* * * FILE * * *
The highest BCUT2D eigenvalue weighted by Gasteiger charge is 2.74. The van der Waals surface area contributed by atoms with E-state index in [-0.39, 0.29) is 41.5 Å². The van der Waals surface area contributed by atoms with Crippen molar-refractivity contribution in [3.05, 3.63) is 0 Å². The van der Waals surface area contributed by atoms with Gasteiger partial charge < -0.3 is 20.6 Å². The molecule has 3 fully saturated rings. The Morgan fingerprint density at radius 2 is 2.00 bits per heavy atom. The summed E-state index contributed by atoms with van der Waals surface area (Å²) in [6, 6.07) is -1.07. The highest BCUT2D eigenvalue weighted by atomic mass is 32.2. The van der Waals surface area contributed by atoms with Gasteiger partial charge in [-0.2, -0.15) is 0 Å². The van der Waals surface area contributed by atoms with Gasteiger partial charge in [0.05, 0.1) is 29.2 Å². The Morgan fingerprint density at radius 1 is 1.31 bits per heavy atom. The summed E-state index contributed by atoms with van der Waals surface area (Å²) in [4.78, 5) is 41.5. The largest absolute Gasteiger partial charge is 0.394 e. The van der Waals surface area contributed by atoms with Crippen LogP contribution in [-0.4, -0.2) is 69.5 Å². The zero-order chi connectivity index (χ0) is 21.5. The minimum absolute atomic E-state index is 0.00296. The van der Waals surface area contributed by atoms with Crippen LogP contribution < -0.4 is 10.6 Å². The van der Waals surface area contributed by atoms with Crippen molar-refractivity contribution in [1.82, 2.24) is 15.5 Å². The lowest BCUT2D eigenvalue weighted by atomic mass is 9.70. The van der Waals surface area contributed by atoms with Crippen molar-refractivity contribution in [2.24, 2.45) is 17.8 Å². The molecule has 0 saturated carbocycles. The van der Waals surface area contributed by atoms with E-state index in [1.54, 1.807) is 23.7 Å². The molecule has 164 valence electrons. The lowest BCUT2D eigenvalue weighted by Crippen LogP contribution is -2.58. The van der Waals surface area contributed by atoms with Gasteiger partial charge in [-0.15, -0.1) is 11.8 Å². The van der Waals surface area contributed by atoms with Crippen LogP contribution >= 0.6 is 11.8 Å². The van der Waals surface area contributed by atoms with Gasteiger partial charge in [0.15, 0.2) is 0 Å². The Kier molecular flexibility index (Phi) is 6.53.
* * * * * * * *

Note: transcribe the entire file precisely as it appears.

The highest BCUT2D eigenvalue weighted by Gasteiger charge is 2.74. The van der Waals surface area contributed by atoms with E-state index in [-0.39, 0.29) is 41.5 Å². The van der Waals surface area contributed by atoms with Crippen molar-refractivity contribution in [3.05, 3.63) is 0 Å². The van der Waals surface area contributed by atoms with Gasteiger partial charge < -0.3 is 20.6 Å². The molecule has 3 fully saturated rings. The Morgan fingerprint density at radius 2 is 2.00 bits per heavy atom. The summed E-state index contributed by atoms with van der Waals surface area (Å²) in [6, 6.07) is -1.07. The highest BCUT2D eigenvalue weighted by atomic mass is 32.2. The van der Waals surface area contributed by atoms with Gasteiger partial charge in [-0.2, -0.15) is 0 Å². The van der Waals surface area contributed by atoms with Gasteiger partial charge in [0.05, 0.1) is 29.2 Å². The Morgan fingerprint density at radius 1 is 1.31 bits per heavy atom. The summed E-state index contributed by atoms with van der Waals surface area (Å²) in [4.78, 5) is 41.5. The largest absolute Gasteiger partial charge is 0.394 e. The van der Waals surface area contributed by atoms with Crippen LogP contribution in [-0.4, -0.2) is 69.5 Å². The zero-order chi connectivity index (χ0) is 21.5. The minimum absolute atomic E-state index is 0.00296. The van der Waals surface area contributed by atoms with Crippen LogP contribution < -0.4 is 10.6 Å². The van der Waals surface area contributed by atoms with Crippen molar-refractivity contribution in [1.82, 2.24) is 15.5 Å². The lowest BCUT2D eigenvalue weighted by atomic mass is 9.70. The van der Waals surface area contributed by atoms with Crippen molar-refractivity contribution in [2.24, 2.45) is 17.8 Å². The molecule has 0 saturated carbocycles. The van der Waals surface area contributed by atoms with E-state index in [1.54, 1.807) is 23.7 Å². The molecule has 164 valence electrons. The lowest BCUT2D eigenvalue weighted by Crippen LogP contribution is -2.58. The van der Waals surface area contributed by atoms with Gasteiger partial charge in [-0.15, -0.1) is 11.8 Å². The van der Waals surface area contributed by atoms with Crippen LogP contribution >= 0.6 is 11.8 Å². The van der Waals surface area contributed by atoms with Gasteiger partial charge in [0.15, 0.2) is 0 Å². The Kier molecular flexibility index (Phi) is 6.53.